Of burnt tyres
Since he was declared winner in the 2014 messy elections, Peter Mutharika has not carried himself with the pomp of a freely, fairly and credibly elected head of state.
Mutharika seems to be walking with a mental stoop and a psychological limp. Things are not that fine. His defenders, too, are working so hard to “legitimise” his leadership which is being challenged in court. You would expect it, especially when you are talking about a leader who was not in good taste with majority of voters.
To cap it all, Malawians, mad and disgruntled, have been on the streets protesting. The country is ravaged and it is not as tranquil as it is known to be. Mutharika has to large extent not made any meaningful move and has been playing his trademark head-in-the-sand game of pretending things are alright yet the country is on fire.
It is, of course, not strange. Once upon a time, Mutharika— Peter and not Bingu—was minister of Education. He sat nonchalantly and watched for eight months when the University of Malawi was closed during the infamous or famous Academic Freedom struggle. When he was asked to intervene then, his response was utterly disheartening and not expected from a leader. To him, eight months of closed colleges was ok and very normal. That is Peter for you. When you ask his blind minions, they will tell you that
Mutharika’s chameleon pace of handling serious matters is a mark of restraint and calmness. I said before that the big man might be dosing somewhere while the country is on auto-pilot.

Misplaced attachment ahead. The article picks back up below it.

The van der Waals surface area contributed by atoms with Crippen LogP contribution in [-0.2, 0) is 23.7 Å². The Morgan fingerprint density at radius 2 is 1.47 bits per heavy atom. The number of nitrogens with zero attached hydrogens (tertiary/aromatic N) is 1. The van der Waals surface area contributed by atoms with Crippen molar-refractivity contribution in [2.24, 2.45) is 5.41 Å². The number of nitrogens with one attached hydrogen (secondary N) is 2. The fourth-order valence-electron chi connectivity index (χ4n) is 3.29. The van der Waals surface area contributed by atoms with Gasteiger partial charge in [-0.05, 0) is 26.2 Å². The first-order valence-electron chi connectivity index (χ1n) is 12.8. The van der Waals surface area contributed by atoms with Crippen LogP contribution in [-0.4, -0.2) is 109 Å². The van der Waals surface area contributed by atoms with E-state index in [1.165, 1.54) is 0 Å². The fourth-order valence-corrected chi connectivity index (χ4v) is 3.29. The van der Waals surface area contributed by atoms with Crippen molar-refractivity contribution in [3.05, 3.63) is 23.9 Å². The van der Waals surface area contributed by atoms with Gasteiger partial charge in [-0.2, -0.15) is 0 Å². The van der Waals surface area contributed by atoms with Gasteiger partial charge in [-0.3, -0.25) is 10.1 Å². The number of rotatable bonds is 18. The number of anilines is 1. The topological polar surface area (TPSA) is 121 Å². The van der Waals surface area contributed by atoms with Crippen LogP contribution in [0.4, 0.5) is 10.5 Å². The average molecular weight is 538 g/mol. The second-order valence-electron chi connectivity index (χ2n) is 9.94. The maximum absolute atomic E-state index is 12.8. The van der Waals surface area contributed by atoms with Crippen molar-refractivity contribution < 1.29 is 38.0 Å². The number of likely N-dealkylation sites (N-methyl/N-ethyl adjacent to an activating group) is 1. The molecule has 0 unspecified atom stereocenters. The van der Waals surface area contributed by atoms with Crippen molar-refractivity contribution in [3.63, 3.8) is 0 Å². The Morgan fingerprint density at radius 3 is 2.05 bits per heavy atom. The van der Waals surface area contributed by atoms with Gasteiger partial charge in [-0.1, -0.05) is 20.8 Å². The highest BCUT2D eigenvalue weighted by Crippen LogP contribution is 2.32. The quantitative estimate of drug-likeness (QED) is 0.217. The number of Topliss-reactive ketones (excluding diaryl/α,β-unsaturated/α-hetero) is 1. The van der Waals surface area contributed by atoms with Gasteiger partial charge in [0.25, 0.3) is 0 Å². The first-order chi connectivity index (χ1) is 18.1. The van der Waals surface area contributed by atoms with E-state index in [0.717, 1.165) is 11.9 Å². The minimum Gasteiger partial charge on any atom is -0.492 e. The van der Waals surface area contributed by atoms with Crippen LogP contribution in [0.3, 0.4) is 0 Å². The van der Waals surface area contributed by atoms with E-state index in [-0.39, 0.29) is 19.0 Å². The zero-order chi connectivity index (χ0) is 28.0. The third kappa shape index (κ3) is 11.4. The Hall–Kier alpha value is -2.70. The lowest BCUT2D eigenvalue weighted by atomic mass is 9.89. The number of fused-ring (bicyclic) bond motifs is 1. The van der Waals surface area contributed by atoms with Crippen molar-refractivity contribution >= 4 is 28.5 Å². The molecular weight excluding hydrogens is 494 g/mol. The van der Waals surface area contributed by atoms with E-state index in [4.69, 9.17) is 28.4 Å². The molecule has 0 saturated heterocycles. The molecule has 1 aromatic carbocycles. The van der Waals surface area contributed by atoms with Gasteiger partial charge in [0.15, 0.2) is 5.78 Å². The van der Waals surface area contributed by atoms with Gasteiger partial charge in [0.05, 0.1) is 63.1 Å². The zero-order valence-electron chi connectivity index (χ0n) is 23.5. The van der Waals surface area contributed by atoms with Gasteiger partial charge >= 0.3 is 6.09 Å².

A president worth the position and one with welfare of the country at heart should have been first to call for reconciliation talks with the disgruntled. But you and I know all this is not in his hands but those who handhold him.
One needs to be empty to think that all this clinging to power is about creating Paradise out of Malawi. The truth is that those inside are desperate to continue looting while those outside are working so hard for a chance to break the vault of national treasure.
Sadly, those who understand little about all this fight are the ones who will be hurt the most when all this simmers down. I am talking about the voters who had hope that one day this will become a country again and not a criminal enterprise that it has become because of few self-seeking individuals and some idiotic fanatics who always follow and defend inanity.
Look here, the demonstrations that have been taking place have been made to be believed as call for resignation of one Jane Ansah— Malawi Electoral Commission (Mec) Chairperson who presided over the controversial elections—but we are wrong.
The protests are only an eruption of volcano of anger which Malawians have allowed to be within them for so many years. Forget about the “Ansah and Mec Must Fall” calls. Malawians are just tired of systemic corruption, impunity, nepotism and everything that makes others feel less entitled to fruits of the nation.
Malawi, like it or not, is at crossroads and whatever and whichever road it takes will determine what becomes of us forever.
On July 6, there was that function at Kamuzu Stadium which we spend money on just to mock ourselves how we have failed to become a country. It is a session where mafias and thieves make lulling statements to serenade us to a belief that they care about us.
But Malawi is no longer a timid country and things will soon change. The initiated can easily comprehend the prophesy that is reeking from the fumes of burnt tyres.